1. Stay hydrated. You need to drink more water than you normally would in intense heat. You sweat more in hot, humid weather and this causes you to lose quite a bit of body water. You can become dehydrated easily which leads to weakness, dizziness, heart palpitations, fainting, or organ damage collapse.

2. Eat more. In hot weather, you may not feel like eating much, but it’s important to eat regularly to prevent blood sugar drops and electrolyte imbalances that are aggravated with hot weather. It’s the one time you can add more table salt to your food in order to help you hold onto more body water. Eating foods that contain the basic electrolytes, calcium, magnesium, sodium, potassium, will prevent weakness, dizziness, heart palpitations, and even kidney failure.

The proper balance of electrolytes is what keeps your major internal organs, heart, lungs, kidneys, brain functioning correctly. Sweating profusely can deplete electrolytes dramatically. Good choices are low sugar vegetable juices, like V-8, that are higher in sodium and potassium; low sugar lemonade, limeade or citrus juices which are higher in potassium; and lighter protein shakes that contain calcium, magnesium, potassium, and sodium.

3. Limit caffeine, alcohol. Drinking too much caffeinated, or alcoholic, beverages in high heat and humidity can dehydrate you even faster. Both require you to urinate more frequently so that you lose even more body water. Alcohol also lowers blood sugar faster which lowers your tolerance for heat.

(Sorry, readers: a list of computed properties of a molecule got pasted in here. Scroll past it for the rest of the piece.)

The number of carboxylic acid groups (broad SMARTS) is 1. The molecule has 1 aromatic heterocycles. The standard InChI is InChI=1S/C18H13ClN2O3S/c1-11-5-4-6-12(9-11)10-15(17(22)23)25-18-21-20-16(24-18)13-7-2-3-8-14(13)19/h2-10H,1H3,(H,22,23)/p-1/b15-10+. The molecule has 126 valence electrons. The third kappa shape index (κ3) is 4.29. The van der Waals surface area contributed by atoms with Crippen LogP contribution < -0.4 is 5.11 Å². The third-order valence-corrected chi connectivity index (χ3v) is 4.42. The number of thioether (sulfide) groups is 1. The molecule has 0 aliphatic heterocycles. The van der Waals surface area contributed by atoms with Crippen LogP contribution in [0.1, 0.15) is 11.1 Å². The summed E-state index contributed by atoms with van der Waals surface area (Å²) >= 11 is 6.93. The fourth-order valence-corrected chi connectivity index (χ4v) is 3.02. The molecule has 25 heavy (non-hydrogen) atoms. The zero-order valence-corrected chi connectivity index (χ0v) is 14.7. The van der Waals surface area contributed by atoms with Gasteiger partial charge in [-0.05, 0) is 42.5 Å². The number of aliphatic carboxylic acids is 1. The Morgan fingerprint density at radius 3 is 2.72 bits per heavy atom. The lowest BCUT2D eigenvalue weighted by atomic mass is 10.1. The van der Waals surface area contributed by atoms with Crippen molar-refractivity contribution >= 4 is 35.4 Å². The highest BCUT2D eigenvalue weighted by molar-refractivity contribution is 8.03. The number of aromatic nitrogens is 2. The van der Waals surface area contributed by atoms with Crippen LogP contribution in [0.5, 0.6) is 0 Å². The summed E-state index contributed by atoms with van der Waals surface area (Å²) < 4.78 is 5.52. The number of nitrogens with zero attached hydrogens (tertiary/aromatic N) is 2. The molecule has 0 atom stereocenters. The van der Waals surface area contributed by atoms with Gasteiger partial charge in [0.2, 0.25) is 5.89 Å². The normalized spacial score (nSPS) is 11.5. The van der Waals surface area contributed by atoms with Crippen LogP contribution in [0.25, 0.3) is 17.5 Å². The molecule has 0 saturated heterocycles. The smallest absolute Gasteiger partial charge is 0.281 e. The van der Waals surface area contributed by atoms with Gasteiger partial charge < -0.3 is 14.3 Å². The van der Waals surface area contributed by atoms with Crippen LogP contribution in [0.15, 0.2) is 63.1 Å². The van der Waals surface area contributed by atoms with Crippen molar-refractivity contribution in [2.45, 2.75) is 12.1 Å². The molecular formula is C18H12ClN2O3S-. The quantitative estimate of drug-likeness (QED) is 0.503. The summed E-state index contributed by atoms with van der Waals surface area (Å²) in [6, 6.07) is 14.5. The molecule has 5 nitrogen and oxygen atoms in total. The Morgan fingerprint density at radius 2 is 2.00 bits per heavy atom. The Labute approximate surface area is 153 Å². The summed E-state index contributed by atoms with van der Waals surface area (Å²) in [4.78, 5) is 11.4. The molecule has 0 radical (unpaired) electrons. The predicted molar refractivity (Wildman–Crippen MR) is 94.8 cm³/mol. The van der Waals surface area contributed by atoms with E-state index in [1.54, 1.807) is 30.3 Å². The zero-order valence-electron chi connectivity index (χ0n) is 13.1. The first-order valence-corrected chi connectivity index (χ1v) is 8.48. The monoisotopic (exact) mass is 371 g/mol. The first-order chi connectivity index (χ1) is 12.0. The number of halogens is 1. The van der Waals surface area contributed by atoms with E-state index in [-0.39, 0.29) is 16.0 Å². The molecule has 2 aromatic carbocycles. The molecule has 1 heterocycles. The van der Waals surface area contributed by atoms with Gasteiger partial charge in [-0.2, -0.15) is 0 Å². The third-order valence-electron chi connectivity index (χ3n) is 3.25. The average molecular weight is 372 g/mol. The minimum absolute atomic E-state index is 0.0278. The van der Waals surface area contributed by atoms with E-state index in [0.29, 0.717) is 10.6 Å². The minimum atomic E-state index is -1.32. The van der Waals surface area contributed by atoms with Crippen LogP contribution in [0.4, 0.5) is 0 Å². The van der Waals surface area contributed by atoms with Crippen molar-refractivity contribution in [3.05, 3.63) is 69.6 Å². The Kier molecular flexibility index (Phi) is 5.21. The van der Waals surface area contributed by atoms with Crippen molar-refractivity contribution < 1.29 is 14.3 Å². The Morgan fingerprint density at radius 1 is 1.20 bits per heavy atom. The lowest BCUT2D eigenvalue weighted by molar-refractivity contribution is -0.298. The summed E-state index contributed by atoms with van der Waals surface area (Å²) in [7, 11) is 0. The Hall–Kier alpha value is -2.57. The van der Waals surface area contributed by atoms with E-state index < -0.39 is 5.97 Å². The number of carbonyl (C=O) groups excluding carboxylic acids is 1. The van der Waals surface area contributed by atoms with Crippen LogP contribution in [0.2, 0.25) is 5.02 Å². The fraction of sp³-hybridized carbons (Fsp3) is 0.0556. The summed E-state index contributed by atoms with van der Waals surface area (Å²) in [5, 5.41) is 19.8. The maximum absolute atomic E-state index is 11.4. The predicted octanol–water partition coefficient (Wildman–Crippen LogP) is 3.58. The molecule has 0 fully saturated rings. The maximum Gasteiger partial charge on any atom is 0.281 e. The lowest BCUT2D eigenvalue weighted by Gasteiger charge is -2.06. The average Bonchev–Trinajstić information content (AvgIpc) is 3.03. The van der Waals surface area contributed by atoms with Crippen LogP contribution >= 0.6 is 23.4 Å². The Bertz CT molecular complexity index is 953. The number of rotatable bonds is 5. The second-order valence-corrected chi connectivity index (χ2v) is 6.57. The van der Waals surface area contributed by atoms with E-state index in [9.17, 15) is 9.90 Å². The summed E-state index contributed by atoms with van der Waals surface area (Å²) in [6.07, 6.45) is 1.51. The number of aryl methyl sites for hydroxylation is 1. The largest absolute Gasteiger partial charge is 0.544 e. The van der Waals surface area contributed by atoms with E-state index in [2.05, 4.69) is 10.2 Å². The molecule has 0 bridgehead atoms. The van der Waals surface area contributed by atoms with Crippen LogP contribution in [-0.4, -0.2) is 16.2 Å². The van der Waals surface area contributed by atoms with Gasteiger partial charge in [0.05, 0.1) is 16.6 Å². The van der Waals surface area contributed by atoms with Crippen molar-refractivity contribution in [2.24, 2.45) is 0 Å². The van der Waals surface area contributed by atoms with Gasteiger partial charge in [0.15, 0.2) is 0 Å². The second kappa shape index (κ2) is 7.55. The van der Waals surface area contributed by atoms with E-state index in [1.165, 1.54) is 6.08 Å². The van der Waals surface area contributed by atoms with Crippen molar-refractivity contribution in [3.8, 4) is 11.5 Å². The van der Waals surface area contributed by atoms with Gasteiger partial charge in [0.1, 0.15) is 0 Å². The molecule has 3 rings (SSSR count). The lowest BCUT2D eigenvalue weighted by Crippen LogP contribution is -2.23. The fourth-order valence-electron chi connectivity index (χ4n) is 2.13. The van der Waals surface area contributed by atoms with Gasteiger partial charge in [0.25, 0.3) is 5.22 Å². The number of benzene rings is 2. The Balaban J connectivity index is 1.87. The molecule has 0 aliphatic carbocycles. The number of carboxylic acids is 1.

4. Limit exercise. When it’s extremely hot and humid, it’s best to take a day or two off from intense aerobic exercise, especially outdoors. This can lead faster to dehydration and heat exhaustion. Exercise indoors in an air conditioned room and decrease the intensity. Focus more on lighter aerobic activity like yoga or Pilates.

Summer is right around the corner and higher temperatures and humidity are on their way. Learning ways to better handle the heat now can help you avoid getting sick, or having a cardiac event.
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About Dr. Mark Rosenberg

Dr. Mark A. Rosenberg, MD Dr. Mark Rosenberg received his doctorate from Georgetown University School of Medicine in 1988 and has been involved with drug research since 1991. With numerous certifications in several different fields of medicine, psychology, healthy aging and fitness, Dr. Rosenberg has a wide breadth of experience in both the public and private sector with particular expertise in both the mechanism of cancer treatment failure and in treating obesity. He currently is researching new compounds to treat cancer and obesity, including receiving approval status for an investigational new drug that works with chemotherapy and a patent pending for an oral appetite suppressant. He is currently President of the Institute for Healthy Aging, Program Director of the Integrative Cancer Fellowship, and Chief Medical Officer of Rose Pharmaceuticals. His work has been published in various trade and academic journals. In addition to his many medical certifications, he also personally committed to physical fitness and is a certified physical fitness trainer.